I am 57 yrs old and was recently laid off from my job. We were 2 1/2 years into a chapter 13 bankruptcy at the time of the layoff. I contacted our attorney and told them I planned to use the 401K and they said that would add the same amount to the bankruptcy at the end. The trustee says they don't generally do that. Otherwise they will dismiss the bankruptcy and I have to start over again. I don't want to lose my house, what do I do?
So sorry for your family troubles… Although losing your home is considered a financial hardship and may allow you to take a distribution from your 401(k), it will likely still be subject to the 10% penalty and will still be a taxable distribution. Your plan may or may not allow you to take a distribution so check with your H/R Department, benefits administrator, or the custodian where the account is held. Although not the best use of retirement money, a 401(k) loan may be an option.
It sounds as if taking a distribution increases general funds available for paying down ALL debts. I am not a lawyer and would suggest that you defer these questions back to your attorney as they are in the best position to guide you.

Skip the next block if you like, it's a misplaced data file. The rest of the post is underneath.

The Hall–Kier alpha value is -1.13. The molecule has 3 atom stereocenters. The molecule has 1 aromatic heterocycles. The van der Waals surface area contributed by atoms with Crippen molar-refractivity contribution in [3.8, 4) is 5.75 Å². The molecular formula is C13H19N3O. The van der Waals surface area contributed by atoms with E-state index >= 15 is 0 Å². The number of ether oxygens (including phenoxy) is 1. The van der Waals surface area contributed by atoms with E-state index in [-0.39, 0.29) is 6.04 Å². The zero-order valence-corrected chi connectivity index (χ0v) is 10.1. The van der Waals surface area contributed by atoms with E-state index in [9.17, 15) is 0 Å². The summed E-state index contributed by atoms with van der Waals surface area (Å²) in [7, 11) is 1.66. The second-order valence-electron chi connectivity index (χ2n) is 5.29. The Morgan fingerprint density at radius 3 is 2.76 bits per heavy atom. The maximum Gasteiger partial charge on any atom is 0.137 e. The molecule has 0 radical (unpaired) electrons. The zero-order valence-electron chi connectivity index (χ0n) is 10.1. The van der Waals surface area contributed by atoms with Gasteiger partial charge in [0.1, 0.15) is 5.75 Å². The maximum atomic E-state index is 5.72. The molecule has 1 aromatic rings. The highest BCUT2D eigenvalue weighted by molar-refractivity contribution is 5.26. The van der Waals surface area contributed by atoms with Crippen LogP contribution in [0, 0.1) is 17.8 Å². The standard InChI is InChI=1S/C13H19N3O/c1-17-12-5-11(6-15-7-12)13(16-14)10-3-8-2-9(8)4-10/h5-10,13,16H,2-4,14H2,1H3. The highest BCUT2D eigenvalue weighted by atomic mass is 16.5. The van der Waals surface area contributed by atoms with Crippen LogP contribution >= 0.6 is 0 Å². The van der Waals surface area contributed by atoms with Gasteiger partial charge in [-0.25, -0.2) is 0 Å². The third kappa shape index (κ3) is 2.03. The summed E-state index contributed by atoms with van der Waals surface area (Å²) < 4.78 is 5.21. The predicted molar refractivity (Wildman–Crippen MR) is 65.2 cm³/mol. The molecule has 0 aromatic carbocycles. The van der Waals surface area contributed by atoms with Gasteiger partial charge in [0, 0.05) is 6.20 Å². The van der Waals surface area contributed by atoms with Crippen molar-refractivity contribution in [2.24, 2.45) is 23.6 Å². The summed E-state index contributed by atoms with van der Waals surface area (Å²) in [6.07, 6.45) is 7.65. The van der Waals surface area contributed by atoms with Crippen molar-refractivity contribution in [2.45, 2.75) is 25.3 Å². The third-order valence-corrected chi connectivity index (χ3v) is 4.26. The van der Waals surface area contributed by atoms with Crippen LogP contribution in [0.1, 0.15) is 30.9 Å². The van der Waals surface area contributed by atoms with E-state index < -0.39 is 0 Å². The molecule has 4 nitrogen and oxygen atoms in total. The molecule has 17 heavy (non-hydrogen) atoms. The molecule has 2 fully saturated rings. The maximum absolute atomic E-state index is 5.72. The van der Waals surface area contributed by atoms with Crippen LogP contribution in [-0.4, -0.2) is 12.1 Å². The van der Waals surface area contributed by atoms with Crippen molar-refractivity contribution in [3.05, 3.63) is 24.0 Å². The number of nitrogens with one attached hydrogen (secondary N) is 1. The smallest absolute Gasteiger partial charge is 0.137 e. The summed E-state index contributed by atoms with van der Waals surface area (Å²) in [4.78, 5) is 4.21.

This is a very complex and emotional issue to discuss on an open web portal. I would ask that you call my office and we can discuss alternatives as we have helped people through a similar situation…
Best wishes for a speedy recovery
Elizabeth, . You can't really cash your 401K while you are in chapter 13 and have the cash from 401k only apply to your your mortgage. Trustee has to follow the bankruptcy rules. Since you already lost your job and assuming you are single you may be able to convert your bankruptcy to chapter 7 or try to get your mortgage modified while continue the chapter 13 plan. If your bankruptcy lawyer is not helpful, dont hesitate to ask for second opinion from another bankruptcy lawyer. Chapter 13 has very specific rules and and there are also local rules specific to each court. It would not suprise me if each trustee in your area interprets these laws differently. An experienced chapter 13 bankruptcy in your local area can help.